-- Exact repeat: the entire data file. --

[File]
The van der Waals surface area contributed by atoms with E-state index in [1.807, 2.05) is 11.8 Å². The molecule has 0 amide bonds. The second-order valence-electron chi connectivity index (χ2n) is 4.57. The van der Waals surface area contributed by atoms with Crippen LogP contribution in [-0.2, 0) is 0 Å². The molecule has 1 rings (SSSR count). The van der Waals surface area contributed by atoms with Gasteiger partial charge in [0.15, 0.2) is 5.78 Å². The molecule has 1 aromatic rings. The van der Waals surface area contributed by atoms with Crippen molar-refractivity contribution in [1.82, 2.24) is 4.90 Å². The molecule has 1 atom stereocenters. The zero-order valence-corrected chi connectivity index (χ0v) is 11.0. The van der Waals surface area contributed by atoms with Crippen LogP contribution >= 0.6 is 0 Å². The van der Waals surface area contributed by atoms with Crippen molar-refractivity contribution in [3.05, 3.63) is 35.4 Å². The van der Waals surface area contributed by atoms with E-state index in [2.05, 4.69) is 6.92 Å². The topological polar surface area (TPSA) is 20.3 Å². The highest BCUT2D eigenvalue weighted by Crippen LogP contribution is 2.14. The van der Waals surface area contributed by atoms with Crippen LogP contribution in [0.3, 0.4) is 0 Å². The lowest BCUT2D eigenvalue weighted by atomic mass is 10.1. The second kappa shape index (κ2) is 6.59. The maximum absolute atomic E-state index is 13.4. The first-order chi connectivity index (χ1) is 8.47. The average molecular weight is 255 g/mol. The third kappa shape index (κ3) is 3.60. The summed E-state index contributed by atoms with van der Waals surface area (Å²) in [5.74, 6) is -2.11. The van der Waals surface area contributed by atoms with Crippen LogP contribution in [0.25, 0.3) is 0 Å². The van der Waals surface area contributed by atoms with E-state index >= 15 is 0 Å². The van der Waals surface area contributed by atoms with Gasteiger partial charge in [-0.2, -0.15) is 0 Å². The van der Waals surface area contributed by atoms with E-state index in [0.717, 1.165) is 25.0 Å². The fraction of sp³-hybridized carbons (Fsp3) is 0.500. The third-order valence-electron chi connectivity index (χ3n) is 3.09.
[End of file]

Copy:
The van der Waals surface area contributed by atoms with E-state index in [1.807, 2.05) is 11.8 Å². The molecule has 0 amide bonds. The second-order valence-electron chi connectivity index (χ2n) is 4.57. The van der Waals surface area contributed by atoms with Crippen LogP contribution in [-0.2, 0) is 0 Å². The molecule has 1 rings (SSSR count). The van der Waals surface area contributed by atoms with Gasteiger partial charge in [0.15, 0.2) is 5.78 Å². The molecule has 1 aromatic rings. The van der Waals surface area contributed by atoms with Crippen molar-refractivity contribution in [1.82, 2.24) is 4.90 Å². The molecule has 1 atom stereocenters. The zero-order valence-corrected chi connectivity index (χ0v) is 11.0. The van der Waals surface area contributed by atoms with Crippen LogP contribution >= 0.6 is 0 Å². The van der Waals surface area contributed by atoms with Crippen molar-refractivity contribution in [3.05, 3.63) is 35.4 Å². The van der Waals surface area contributed by atoms with E-state index in [2.05, 4.69) is 6.92 Å². The topological polar surface area (TPSA) is 20.3 Å². The highest BCUT2D eigenvalue weighted by Crippen LogP contribution is 2.14. The van der Waals surface area contributed by atoms with Crippen LogP contribution in [0.3, 0.4) is 0 Å². The lowest BCUT2D eigenvalue weighted by atomic mass is 10.1. The second kappa shape index (κ2) is 6.59. The maximum absolute atomic E-state index is 13.4. The first-order chi connectivity index (χ1) is 8.47. The average molecular weight is 255 g/mol. The third kappa shape index (κ3) is 3.60. The summed E-state index contributed by atoms with van der Waals surface area (Å²) in [5.74, 6) is -2.11. The van der Waals surface area contributed by atoms with Crippen LogP contribution in [0.25, 0.3) is 0 Å². The van der Waals surface area contributed by atoms with E-state index >= 15 is 0 Å². The van der Waals surface area contributed by atoms with Gasteiger partial charge in [-0.2, -0.15) is 0 Å². The van der Waals surface area contributed by atoms with E-state index in [0.717, 1.165) is 25.0 Å². The fraction of sp³-hybridized carbons (Fsp3) is 0.500. The third-order valence-electron chi connectivity index (χ3n) is 3.09.